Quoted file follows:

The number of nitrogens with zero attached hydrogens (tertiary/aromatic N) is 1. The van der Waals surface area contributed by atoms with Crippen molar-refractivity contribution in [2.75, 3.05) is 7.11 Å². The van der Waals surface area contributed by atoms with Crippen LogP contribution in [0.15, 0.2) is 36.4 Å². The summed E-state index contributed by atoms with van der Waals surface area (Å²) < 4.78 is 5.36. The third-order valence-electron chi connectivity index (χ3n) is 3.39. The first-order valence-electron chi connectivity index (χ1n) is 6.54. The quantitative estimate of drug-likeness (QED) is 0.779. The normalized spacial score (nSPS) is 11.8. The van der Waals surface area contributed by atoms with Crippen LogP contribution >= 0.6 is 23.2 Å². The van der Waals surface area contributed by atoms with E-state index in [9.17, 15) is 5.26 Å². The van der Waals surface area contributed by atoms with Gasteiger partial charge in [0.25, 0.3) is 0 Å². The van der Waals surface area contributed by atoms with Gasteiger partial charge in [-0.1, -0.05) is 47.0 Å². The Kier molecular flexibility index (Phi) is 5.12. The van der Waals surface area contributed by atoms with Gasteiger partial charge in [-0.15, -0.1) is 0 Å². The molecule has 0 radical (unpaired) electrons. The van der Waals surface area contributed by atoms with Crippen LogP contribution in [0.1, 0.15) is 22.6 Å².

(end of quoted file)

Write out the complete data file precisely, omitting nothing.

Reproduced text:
The number of nitrogens with zero attached hydrogens (tertiary/aromatic N) is 1. The van der Waals surface area contributed by atoms with Crippen molar-refractivity contribution in [2.75, 3.05) is 7.11 Å². The van der Waals surface area contributed by atoms with Crippen LogP contribution in [0.15, 0.2) is 36.4 Å². The summed E-state index contributed by atoms with van der Waals surface area (Å²) < 4.78 is 5.36. The third-order valence-electron chi connectivity index (χ3n) is 3.39. The first-order valence-electron chi connectivity index (χ1n) is 6.54. The quantitative estimate of drug-likeness (QED) is 0.779. The normalized spacial score (nSPS) is 11.8. The van der Waals surface area contributed by atoms with Crippen LogP contribution >= 0.6 is 23.2 Å². The van der Waals surface area contributed by atoms with E-state index in [9.17, 15) is 5.26 Å². The van der Waals surface area contributed by atoms with Gasteiger partial charge in [0.25, 0.3) is 0 Å². The van der Waals surface area contributed by atoms with Gasteiger partial charge in [-0.1, -0.05) is 47.0 Å². The Kier molecular flexibility index (Phi) is 5.12. The van der Waals surface area contributed by atoms with Gasteiger partial charge in [-0.15, -0.1) is 0 Å². The molecule has 0 radical (unpaired) electrons. The van der Waals surface area contributed by atoms with Crippen LogP contribution in [0.1, 0.15) is 22.6 Å².